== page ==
The post-ARRA NIH budget...OMG a Cliff!!!!

May 10 2010 Published by under NIH, NIH Budgets and Economics

Odyssey of the Pondering Blather blog wrote a bit on a news bit in Science by Jocelyn Kaiser which breathlessly warned of the upcoming NIH budgetary cliff.

But reality is setting in. The 2-year grants will run out in 2011, and when that happens it could cause a nasty shock. Barring a new windfall--and none is in sight--NIH's budget will drop sharply next year. Much of the work recently begun will be left short of cash. The result could be the lowest grant funding rates in NIH history, and the academic job market will suddenly dry up--especially for young researchers.

Here's the graph they provide which depicts the NIH budget in recent years.

Kaiser10-ARRAcliff-budget.gif
source

The "cliff" seems to fall right in line with regular non-ARRA budget trends of the past decade. Flatline, stagnation and in inflation-adjusted terms a slight decrement. Remember this graph?
Heinig07-NIHbudget-trend.jpeg.jpg

Figure 1. NIH Appropriations (Adjusted for Inflation in Biomedical Research) from 1965 through 2007, the President's Request for 2008, and Projected Historical Trends through 2010.
All values have been adjusted according to the Biomedical Research and Development Price Index on the basis of a standard set of relevant goods and services (with 1998 as the base year).* The trend line indicates average real annual growth between fiscal years 1971 and 1998 (3.34%), with projected growth (dashed line) at the same rate. The red square indicates the president's proposed NIH budget for fiscal year 2008, also adjusted for inflation in biomedical research.

I'm not seeing the "cliff".
Couple of additional interesting tidbits in the Kaiser piece.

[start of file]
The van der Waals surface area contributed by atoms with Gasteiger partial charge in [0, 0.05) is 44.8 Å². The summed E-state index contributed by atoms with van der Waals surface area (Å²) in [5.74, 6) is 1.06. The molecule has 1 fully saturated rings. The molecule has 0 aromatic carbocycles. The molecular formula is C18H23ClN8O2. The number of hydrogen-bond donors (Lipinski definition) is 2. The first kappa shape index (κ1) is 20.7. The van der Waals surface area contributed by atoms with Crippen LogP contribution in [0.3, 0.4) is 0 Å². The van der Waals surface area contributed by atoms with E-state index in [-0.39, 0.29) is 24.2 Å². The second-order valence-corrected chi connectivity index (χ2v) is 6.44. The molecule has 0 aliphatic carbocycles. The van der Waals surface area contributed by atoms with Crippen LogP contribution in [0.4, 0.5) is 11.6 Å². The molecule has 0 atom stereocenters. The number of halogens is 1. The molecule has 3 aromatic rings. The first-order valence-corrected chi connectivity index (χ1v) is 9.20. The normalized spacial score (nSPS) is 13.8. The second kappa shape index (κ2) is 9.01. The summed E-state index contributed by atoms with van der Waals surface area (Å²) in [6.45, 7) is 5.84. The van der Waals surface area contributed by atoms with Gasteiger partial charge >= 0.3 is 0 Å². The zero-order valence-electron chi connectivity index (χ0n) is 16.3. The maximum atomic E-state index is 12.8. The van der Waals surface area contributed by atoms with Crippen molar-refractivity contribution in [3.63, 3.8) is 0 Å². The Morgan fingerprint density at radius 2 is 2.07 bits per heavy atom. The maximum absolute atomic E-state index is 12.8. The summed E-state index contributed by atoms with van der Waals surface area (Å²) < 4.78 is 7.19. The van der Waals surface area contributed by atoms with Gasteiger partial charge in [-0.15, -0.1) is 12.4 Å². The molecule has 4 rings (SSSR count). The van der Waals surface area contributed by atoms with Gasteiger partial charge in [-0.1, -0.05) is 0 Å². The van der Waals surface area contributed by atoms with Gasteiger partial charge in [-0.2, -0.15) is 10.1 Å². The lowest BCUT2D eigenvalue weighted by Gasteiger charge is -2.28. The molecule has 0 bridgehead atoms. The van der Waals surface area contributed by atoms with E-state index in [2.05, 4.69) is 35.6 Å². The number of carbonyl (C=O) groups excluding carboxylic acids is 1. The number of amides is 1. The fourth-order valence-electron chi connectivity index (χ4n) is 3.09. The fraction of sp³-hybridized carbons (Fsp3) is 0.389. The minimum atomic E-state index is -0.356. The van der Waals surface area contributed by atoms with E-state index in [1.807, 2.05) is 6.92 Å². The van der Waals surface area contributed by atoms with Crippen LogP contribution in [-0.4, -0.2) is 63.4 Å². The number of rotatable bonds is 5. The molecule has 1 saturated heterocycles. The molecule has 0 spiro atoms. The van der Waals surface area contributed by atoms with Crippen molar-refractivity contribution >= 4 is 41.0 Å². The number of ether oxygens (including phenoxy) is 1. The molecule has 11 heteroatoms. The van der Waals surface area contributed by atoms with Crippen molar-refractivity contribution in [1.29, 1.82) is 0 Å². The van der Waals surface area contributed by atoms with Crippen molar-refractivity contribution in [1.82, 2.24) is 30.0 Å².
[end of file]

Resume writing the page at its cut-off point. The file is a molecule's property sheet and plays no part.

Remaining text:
The number of applications will also depend on how many investigators with ARRA funding request a 1-year unfunded extension, which would stretch their 2-year grants to 3 years. NIH says it will be "gracious" about granting such requests, to help smooth the poststimulus transition, Collins testified.

Whut? I'll admit I am not steeped in the fine print but I thought Congress made it reasonably clear (in the PR game anyway) that ARRA was short-term stimulus. That it wanted the money spent right away and preferably on jobs and new purchases of stuff. In fact this was part of the initial whine-back from the scientists who insisted that our business doesn't work on such short timescales.
I was under the impression that ARRA would be under the no-carry-forward and no-no-cost-extension rules familiar to a subset of existing grants (such as Centers). And that the NIH would be fairly strict* about this, given the need to satisfy Congress that it was on board with the short-term economic stimulus plan.
Now here's Collins, after getting the ARRA money, saying "Pbbbtttttt!!!" to Congress. Doesn't seem smart to me.
more Kaiser:

Then the stimulus money in the American Recovery and Reinvestment Act (ARRA) threw a lifeline to labs that were in jeopardy; many NIH panels reached below the "payline" and funded grants that had just missed the cutoff for funding from NIH's regular budget.

It really is unacceptable for an experienced member of the Science news team to make this kind of error. The term "NIH panels" implies the peer-review panels or study sections. Study sections do not make funding decisions! The Institutes and Centers of the NIH make funding decisions once the applications have been reviewed by the study sections. Period. The reason why this is an unacceptable mistake, rather than a simple typographical error, is that the people who are newer to the system believe that panels make funding decisions. Not so.
This comment raises an interesting assertion however. That the ARRA funds were in part used to actually save laboratories that were on the verge of going under. Of disappearing, of closing up shop due to a lack of success with the regular granting process. Now, of course we could never really get at questions of futures that were avoided. Impossible to know who would really have been denied tenure, or decided to retire the laboratory work at 62 instead of 67.
But I would like to see the stats about how many ARRA grants went to people with existing funding versus no other funding. How many went to n00bs with no prior funding versus the awards to experienced investigators who lost their year 15 competitive renewal after the A2 bombed.